Aldrich Law Firm, Ltd.
Aldrich Law Firm, Ltd.

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Crash tests reveal pickup truck safety flaws

Pickup trucks with two rows of seats are popular choices for vehicle buyers in Nevada because they offer a good combination of space, durability and value, but a recent series of crash tests conducted by the Insurance Institute for Highway Safety have revealed that many of them do a poor job of protecting front-seat passengers in an accident. After testing the latest pickup trucks from General Motors, Ford, Dodge, Toyota, Nissan and Honda, only the Ford F-150, Nissan Titan and Dodge Ram 1500 earned a good rating for passenger safety.

The accident simulations run by the IIHS are known as overlap tests. They are designed to determine how badly passengers would be injured if the corner of the vehicle they are traveling in struck an object such as a tree or utility pole. The level of safety provided by the Toyota Tacoma and Honda Ridgeline was considered acceptable by the IIHS, but the Nissan Frontier and five pickup trucks from General Motors were rated poor.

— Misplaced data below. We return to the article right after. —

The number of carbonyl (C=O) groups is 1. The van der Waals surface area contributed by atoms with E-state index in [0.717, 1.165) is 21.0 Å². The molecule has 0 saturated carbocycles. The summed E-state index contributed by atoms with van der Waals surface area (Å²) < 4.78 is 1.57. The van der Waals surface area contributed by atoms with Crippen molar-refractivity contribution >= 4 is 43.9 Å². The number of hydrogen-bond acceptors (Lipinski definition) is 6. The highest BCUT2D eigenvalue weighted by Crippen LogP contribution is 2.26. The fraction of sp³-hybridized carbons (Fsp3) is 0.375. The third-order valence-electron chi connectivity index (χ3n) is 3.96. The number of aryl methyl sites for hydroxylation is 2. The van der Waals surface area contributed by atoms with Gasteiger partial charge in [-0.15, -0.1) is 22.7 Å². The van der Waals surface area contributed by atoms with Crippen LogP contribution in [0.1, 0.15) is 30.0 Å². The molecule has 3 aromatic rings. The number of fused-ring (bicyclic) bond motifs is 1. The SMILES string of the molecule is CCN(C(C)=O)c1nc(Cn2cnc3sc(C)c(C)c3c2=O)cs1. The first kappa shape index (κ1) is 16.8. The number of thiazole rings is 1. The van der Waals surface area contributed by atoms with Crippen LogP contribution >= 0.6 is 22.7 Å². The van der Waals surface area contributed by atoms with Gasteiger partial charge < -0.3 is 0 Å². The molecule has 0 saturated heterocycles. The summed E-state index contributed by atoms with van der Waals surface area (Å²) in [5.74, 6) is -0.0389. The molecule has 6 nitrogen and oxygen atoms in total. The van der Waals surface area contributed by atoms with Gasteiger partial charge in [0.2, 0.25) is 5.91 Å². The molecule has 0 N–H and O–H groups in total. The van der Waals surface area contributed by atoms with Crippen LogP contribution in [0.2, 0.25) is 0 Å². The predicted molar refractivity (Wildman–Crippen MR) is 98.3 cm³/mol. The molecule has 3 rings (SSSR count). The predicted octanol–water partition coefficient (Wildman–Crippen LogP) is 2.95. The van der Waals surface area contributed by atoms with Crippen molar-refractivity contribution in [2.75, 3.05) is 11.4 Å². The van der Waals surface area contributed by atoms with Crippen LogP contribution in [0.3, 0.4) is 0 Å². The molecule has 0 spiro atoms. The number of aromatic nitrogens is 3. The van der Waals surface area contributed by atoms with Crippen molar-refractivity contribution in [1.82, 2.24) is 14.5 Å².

The Toyota Tundra was the poorest performing pickup truck tested, but this did not surprise the IIHS testers because the vehicle has not been redesigned since 2014 and lacks many of the latest safety engineering features. The tests revealed that drivers are provided with far better protection than front-seat passengers. Only the Toyota Tundra and Nissan Frontier failed to earn a good safety rating in driver’s side overlap tests.

The results of crash tests such as those conducted by the IIHS may be used by experienced personal injury attorneys in car accident lawsuits to counter arguments of comparative negligence. The defendants in these cases sometimes claim that the plaintiffs would have avoided injury if they had been wearing their safety belts, but these claims could be belied by accident testing data. This is important because the damages awarded to plaintiffs may be reduced according to their perceived degree of fault.

John P. Aldrich
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